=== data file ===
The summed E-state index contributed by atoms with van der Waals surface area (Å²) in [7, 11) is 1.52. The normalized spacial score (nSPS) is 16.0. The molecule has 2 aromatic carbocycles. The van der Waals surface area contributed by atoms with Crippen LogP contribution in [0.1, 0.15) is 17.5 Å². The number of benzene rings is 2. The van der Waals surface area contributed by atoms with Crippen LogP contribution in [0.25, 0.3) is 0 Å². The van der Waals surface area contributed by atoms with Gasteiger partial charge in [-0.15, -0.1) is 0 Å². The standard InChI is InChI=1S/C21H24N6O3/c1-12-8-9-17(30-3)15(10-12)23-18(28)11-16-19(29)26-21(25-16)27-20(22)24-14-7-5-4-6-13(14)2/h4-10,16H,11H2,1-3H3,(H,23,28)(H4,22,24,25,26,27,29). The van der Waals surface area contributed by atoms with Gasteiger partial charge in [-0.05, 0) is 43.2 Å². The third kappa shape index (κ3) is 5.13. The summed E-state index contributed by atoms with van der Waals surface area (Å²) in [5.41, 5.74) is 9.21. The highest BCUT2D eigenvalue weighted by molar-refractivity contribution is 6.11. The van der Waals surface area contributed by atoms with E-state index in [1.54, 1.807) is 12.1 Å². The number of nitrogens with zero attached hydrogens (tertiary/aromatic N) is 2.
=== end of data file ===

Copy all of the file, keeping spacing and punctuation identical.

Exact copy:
The summed E-state index contributed by atoms with van der Waals surface area (Å²) in [7, 11) is 1.52. The normalized spacial score (nSPS) is 16.0. The molecule has 2 aromatic carbocycles. The van der Waals surface area contributed by atoms with Crippen LogP contribution in [0.1, 0.15) is 17.5 Å². The number of benzene rings is 2. The van der Waals surface area contributed by atoms with Crippen LogP contribution in [0.25, 0.3) is 0 Å². The van der Waals surface area contributed by atoms with Gasteiger partial charge in [-0.15, -0.1) is 0 Å². The standard InChI is InChI=1S/C21H24N6O3/c1-12-8-9-17(30-3)15(10-12)23-18(28)11-16-19(29)26-21(25-16)27-20(22)24-14-7-5-4-6-13(14)2/h4-10,16H,11H2,1-3H3,(H,23,28)(H4,22,24,25,26,27,29). The van der Waals surface area contributed by atoms with Gasteiger partial charge in [-0.05, 0) is 43.2 Å². The third kappa shape index (κ3) is 5.13. The summed E-state index contributed by atoms with van der Waals surface area (Å²) in [5.41, 5.74) is 9.21. The highest BCUT2D eigenvalue weighted by molar-refractivity contribution is 6.11. The van der Waals surface area contributed by atoms with E-state index in [1.54, 1.807) is 12.1 Å². The number of nitrogens with zero attached hydrogens (tertiary/aromatic N) is 2.